Geek Tree 2017

The Geek Tree is back and its brighter and louder than ever. Expanded to a 9′ tall narrow tree in 2016, this year’s Geek Tree includes a new power 2017 ornaments from Hallmark as well as older 1990s-era ornaments that my parents gave me.

To learn more about the Geek Tree and its previous iterations, check out Nuketown’s Geek Tree feature.

The new Hallmark ornament is the Death Star, which is part of their “Storyteller” line of powered ornaments. I’m excited for this one; Hallmark released all manner of powered Star Trek and Star Wars ornaments in the past, but after the mid-2000s they transitioned to using batteries instead. While battery power is fine for playing sound, it’s terrible for lighted ornaments. Part of the appeal of the Star Trek ornaments was seeing their warp nacelles and deflector dishes lit up on the tree, adding to the nebula of lights. With battery power, those lights only came on if you pressed a button, rather than being on all the time.

A tall Christmas tree rises next to a set of stairs decked out with stockings. A TV appears to the right.
The fully armed and operational Geek Tree, in all its 2017 glory. View the Geek Trees of Christmas Past. Credit: Ken Newquist.

The Storyteller ornaments should change that. I say “should” because I haven’t seen the Death Star in action yet; I have the ornament, but the cord itself is arriving on Christmas Eve. There are two other ornaments in this year’s Storyteller series: Darth Vader’s TIE fighter and an X-Wing. Hopefully I’ll be able to get those as well.

The other New School ornament this year is the U.S.S. Franklin from the movie Star Trek Beyond. Sadly, it is not a Storyteller ornament so while it’s battery allows it to light up, it doesn’t stay lit. The ornament itself is a nice-looking sculpt and representative of the ship from the movie. Its warp nacelles — yellow instead of red — would have been a great addition to the tree if they were continuously powered, but alas, that was not to be.

Re-entering the Space Race

Going Old School, my parents gave me their collection of space-themed Keepsake ornaments from the mid-to-late 1990s. There are five of them:

  • The Eagle Has Landed (1994)
  • Freedom 7 (1996)
  • Friendship 7 (1997)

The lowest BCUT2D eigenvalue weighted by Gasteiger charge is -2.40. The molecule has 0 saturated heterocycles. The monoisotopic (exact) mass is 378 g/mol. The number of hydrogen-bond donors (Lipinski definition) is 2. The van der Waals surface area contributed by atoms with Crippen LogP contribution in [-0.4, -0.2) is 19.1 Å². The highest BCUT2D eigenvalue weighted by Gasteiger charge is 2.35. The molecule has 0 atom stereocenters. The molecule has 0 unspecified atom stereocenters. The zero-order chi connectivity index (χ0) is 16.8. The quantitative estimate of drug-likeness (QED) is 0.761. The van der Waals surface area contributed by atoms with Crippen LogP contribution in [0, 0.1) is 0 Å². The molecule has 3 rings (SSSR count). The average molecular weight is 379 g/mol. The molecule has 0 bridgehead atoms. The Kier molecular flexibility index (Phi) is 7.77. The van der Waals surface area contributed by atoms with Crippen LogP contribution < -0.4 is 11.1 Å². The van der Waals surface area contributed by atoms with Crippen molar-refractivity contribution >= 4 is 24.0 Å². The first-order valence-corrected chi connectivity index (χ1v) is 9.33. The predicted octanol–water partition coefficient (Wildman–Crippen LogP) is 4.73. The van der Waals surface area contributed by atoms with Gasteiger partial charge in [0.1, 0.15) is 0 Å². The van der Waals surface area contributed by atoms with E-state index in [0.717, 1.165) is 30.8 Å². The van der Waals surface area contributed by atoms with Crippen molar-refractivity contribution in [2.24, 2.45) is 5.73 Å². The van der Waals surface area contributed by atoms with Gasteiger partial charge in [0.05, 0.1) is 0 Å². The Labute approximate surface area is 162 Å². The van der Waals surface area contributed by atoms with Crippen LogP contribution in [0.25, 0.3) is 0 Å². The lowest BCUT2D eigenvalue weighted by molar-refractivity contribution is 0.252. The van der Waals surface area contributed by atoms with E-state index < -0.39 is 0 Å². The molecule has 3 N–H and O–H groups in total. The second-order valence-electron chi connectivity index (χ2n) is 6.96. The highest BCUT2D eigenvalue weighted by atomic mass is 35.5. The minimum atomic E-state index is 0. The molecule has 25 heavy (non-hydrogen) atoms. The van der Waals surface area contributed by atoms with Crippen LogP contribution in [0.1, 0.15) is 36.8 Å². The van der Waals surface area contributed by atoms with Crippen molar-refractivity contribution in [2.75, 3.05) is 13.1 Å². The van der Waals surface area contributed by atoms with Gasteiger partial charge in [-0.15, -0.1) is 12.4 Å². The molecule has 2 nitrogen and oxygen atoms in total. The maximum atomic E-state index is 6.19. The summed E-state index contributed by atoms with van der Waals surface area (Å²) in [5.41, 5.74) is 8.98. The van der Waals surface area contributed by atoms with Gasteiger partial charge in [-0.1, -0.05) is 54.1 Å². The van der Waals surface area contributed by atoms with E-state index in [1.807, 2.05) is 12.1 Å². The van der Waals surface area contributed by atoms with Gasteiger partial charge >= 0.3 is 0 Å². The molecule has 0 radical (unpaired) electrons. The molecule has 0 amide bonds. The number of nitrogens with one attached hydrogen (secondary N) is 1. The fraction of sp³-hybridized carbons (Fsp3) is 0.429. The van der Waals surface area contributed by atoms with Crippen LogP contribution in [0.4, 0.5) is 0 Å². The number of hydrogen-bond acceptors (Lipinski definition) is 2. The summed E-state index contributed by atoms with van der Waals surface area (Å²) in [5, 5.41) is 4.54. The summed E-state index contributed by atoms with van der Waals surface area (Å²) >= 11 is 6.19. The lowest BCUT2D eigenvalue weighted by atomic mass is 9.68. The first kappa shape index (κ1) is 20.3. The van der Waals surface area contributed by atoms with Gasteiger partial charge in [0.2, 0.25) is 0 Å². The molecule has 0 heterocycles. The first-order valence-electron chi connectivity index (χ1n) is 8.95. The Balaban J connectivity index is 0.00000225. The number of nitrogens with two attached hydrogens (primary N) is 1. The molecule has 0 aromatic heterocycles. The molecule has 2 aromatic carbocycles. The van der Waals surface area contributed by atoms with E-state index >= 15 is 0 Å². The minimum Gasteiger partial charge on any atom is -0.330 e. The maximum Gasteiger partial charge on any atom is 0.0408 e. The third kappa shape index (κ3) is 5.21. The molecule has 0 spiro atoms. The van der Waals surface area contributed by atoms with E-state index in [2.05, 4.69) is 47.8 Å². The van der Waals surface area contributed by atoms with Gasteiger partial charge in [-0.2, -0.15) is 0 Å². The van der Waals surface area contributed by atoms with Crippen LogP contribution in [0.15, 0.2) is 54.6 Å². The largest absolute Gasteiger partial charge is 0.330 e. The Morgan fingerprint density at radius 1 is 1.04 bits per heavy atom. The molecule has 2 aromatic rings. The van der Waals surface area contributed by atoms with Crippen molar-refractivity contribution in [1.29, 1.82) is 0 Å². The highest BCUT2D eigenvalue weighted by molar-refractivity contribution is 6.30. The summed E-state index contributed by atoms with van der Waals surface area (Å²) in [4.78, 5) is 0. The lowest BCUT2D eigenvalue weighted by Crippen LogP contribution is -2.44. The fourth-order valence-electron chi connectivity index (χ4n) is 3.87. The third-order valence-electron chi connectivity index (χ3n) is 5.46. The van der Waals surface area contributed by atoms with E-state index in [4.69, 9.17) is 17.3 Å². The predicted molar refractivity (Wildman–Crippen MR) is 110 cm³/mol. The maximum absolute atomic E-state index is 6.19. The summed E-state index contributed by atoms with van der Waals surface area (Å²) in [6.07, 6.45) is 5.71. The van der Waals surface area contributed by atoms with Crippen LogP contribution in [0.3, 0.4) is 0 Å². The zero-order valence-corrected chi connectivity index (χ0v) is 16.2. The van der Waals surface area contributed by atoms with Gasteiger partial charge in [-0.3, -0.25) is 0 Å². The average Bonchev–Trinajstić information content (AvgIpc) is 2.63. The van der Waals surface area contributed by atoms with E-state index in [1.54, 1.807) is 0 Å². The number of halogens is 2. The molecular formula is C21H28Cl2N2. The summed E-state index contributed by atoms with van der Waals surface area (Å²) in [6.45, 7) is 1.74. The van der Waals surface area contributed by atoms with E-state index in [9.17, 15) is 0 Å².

• Apollo Lunar Lander (1998)
  • Lunar Rover (1999)

Adding all of these to the Geek Tree would have been difficult — even with the bigger Geek Tree space is still at a premium, and power from the Christmas lights even more so. I decided to add the Apollo Lunar Lander to the tree because it looks super cool. Friendship 7 because it’s depicts the launch sequence of the Atlas rocket that carried the capsule into orbit. The ornament glows red and orange when turned on, which is augmented by slow rumble of the rocket engines and a voice over playing as it does so. Once it “launches” the ornament flows a steady red, which complements the tree perfectly.

Both add to the audio cacophony that happens when the tree is turned on. That’s another major benefit of the powered ornaments; I love all of the competing speculative fiction voices that you hear when the Geek Tree comes online; it’s fantastic to finally be able to add to it.

The remaining Space Race ornaments will be going on the family Christmas tree.

Puppies and Starships

The big challenge for the Geek Tree this year is the addition of Bob, the Seeing Eye puppy we’re raising. Bob’s about 9 weeks old at this point, and like most puppies (and babies for that matter) he likes to explore the world with his mouth. He’s already taken a few tentative bites of my AT-ST, which caused me to move the chicken walker to a higher branch. So far he’s ignoring the AT-AT, but we definitely need to keep an eye on him to make sure his “explorations” don’t destroy the lower quadrant of the Geek Tree.

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Darth Vader, Gandalf, and the Enterprise 1701-E on the 2017 edition of the Geek Tree. Credit: Ken Newquist.